# Regular solution vs irregular solution

My Quantum Mechanics textbook (John S. Townsend's A Modern Approach to Quantum Mechanics) mentions regular solutions and irregular solutions. It claims that regular solutions (at the origin) to the spherical Bessel equation are called spherical Bessel functions, while its irregular solutions (at the origin) are called spherical Neumann functions.

What's the difference between "regular" and "irregular"? And, if possible, please also tell me what "regular" and "irregular" solutions are in general (i.e.: please don't just tell me how they differ without illuminating what they are in the first place).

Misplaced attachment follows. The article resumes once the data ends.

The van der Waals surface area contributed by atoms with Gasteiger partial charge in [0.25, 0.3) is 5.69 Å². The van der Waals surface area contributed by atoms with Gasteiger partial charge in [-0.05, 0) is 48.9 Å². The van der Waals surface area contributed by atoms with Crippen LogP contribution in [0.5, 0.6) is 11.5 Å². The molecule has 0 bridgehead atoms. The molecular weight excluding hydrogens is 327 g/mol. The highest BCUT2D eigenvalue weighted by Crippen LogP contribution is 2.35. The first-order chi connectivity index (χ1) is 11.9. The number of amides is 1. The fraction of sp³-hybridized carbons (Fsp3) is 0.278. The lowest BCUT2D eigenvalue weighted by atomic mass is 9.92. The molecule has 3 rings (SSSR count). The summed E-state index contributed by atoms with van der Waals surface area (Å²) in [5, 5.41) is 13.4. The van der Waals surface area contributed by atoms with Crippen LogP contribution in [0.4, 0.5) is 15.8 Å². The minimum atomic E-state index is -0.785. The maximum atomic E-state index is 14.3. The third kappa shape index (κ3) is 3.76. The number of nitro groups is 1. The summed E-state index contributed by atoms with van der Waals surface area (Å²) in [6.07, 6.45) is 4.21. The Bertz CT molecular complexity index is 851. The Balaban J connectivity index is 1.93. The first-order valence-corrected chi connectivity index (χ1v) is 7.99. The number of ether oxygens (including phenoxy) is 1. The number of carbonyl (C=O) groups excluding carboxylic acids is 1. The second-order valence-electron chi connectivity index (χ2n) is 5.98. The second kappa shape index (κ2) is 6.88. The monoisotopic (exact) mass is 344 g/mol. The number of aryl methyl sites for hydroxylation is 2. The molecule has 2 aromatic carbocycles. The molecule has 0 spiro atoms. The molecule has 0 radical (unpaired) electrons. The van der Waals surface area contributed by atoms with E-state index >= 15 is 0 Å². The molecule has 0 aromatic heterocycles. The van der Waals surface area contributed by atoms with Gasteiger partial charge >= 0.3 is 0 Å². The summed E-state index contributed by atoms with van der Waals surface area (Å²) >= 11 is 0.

See below for a photo of the relevant page in my textbook. The stuff I'm asking about is found below eqn. 10.67.

## 2 Answers

Regular functions are well defined (finite). Irregular functions tend to infinity in the limit of approaching some point.

In this case, all the Bessel functions tend to zero (except j0 which goes to 1) as you approach the origin. The Neumann functions approach +infinity as you approach the origin from the positive side.

• That's it? Why would one use what seems to me unnecessarily obscure language for this? Apr 11, 2016 at 1:48
• What's counts as unnecessarily obscure is in the eyes of the beholder. Apr 11, 2016 at 1:59
• "what seems to me" :P Apr 11, 2016 at 2:07

I think that a regular solution $$y(k,r)$$ is one that satisfies the boundary conditions, $$y(k,0) = 0$$ $$y'(k,0) = 1,$$ while a irregular solution does not. However, there may be more to the answer than this.